LABOUR leader Jeremy Corbyn is to announce “radical” plans to boost Bolton’s town centres and “revive Britain’s struggling high streets” in bid to bring the area’s towns back to their thriving best.

The leader of the opposition will visit Bolton tomorrow and will take a tour of the high street ahead of a Labour party rally at the University of Bolton Stadium.

There it is expected he will announce new plans to give councils the powers to reopen abandoned shops left empty for more than 12 months.

Mr Corbyn said: “Boarded up shops are a symptom of economic decay under the Conservatives and a sorry symbol of the malign neglect so many communities have suffered.

“Once thriving high streets are becoming ghost streets.

“Labour has a radical plan to revive Britain’s struggling high streets by turning the blight of empty shops into the heart of the high street, with thousands of new businesses and projects getting the chance to fulfil their potential.”

Andrew Gwynne MP, the Shadow Secretary of State for Communities and Local Government, described the current high street climate as “retail apocalypse”

He added that Labour’s proposals will “give local authorities the power to make our high streets the pride of our communities that they once were.”

In recent months Bolton has lost several of its big name high street stores and outlets including Toys R Us, Costa Coffee, Starbucks and Lush.

The town have also seen several of its independent shops close their doors, such as Glamour Bridal and Overlord Militaria.

Many town centre retail units are currently sitting vacant and boarded up, among them the former BHS store in Victoria Square and parts of the former Beales department store.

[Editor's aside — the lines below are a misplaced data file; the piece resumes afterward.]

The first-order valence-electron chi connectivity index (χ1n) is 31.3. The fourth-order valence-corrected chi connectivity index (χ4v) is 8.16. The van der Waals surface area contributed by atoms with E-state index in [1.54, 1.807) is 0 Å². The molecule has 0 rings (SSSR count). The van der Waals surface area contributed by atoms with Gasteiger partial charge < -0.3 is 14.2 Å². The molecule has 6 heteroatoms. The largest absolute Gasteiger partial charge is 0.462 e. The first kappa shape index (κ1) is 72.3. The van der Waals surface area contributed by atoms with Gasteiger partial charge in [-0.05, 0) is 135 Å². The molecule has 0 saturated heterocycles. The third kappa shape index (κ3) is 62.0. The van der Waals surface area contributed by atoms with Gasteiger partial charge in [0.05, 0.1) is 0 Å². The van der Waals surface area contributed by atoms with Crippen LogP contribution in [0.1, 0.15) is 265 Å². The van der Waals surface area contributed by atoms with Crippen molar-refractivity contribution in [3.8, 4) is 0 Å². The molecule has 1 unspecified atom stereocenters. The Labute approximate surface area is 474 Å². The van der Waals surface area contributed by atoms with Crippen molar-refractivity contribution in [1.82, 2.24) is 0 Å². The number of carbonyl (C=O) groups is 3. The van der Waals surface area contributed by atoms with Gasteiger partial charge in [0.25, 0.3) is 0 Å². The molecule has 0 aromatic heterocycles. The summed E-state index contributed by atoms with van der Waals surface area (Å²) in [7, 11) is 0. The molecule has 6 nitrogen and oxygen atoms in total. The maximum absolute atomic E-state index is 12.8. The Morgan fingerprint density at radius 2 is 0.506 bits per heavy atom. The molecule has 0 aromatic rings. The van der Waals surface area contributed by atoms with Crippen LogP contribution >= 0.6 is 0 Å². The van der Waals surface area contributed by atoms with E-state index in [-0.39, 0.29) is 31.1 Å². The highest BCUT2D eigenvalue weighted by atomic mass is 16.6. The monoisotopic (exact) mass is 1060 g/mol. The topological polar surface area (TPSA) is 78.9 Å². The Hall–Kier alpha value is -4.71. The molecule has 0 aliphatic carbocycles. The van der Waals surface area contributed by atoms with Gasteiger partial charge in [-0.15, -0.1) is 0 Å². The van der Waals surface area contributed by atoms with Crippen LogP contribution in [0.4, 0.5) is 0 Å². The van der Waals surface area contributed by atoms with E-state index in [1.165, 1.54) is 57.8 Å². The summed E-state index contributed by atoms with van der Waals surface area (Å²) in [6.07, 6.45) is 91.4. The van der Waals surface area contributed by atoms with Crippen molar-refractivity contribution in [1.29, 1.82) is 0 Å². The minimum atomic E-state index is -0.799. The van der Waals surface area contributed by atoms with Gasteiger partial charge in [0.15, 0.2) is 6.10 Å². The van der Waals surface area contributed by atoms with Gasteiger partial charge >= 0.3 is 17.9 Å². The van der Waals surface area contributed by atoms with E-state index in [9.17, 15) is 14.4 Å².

However Bolton Council has unveiled its own proposals to regenerate the town centre with its masterplan.

The £1.2 billion scheme sets out five key intervention areas of Crompton Place shopping centre, the Church Wharf development, the Croal Valley residential and retail district, a 400 residential unit-space at Cheadle Square, and the hundreds of homes and office space in the Trinity Quarter.

Specific funds will be further made available for the district town centres of Farnworth, Horwich, Westhoughton and Little Lever.

Responding to Mr Corbyn’s proposals, the deputy leader of Bolton Council and executive member for development and regeneration, Councillor Martyn Cox, lambasted the Labour leader, claiming he has “spent his whole political life in opposition to businesses”.

He added: “Corbyn’s plan to support the high street is both woeful in its content and its understanding of the millions of people who work hard to make their businesses a success.

“Rather than proposing solutions to problems of retailers, a Labour government under Jeremy Corbyn poses an existential threat to their very existence.”

Nationally, research shows that over 10 per cent of town centre shops are empty.

Analysis of the retail market by the Local Data Company found that high street vacancies jumped to 11.5 per cent last year. Of these empty units, 4.8 per cent of high street spaces have been vacant for over two years, rising to 5.8 per cent in shopping centres.

To combat the issue Labour has created a town centre regeneration policy, at the heart of which is a “Five Point Plan” to turn high streets around. This suggests:

1. Banning ATM charges and stopping bank branch and Post Office closures

2. Improvements to bus services and providing free bus travel for under 25s

3. Delivering free public Wi-Fi in town centres

4. Establishing a register of landlords of empty shops in each local authority

5. Introducing annual revaluations of business rates, ensure a fair appeals system and review the business rates system.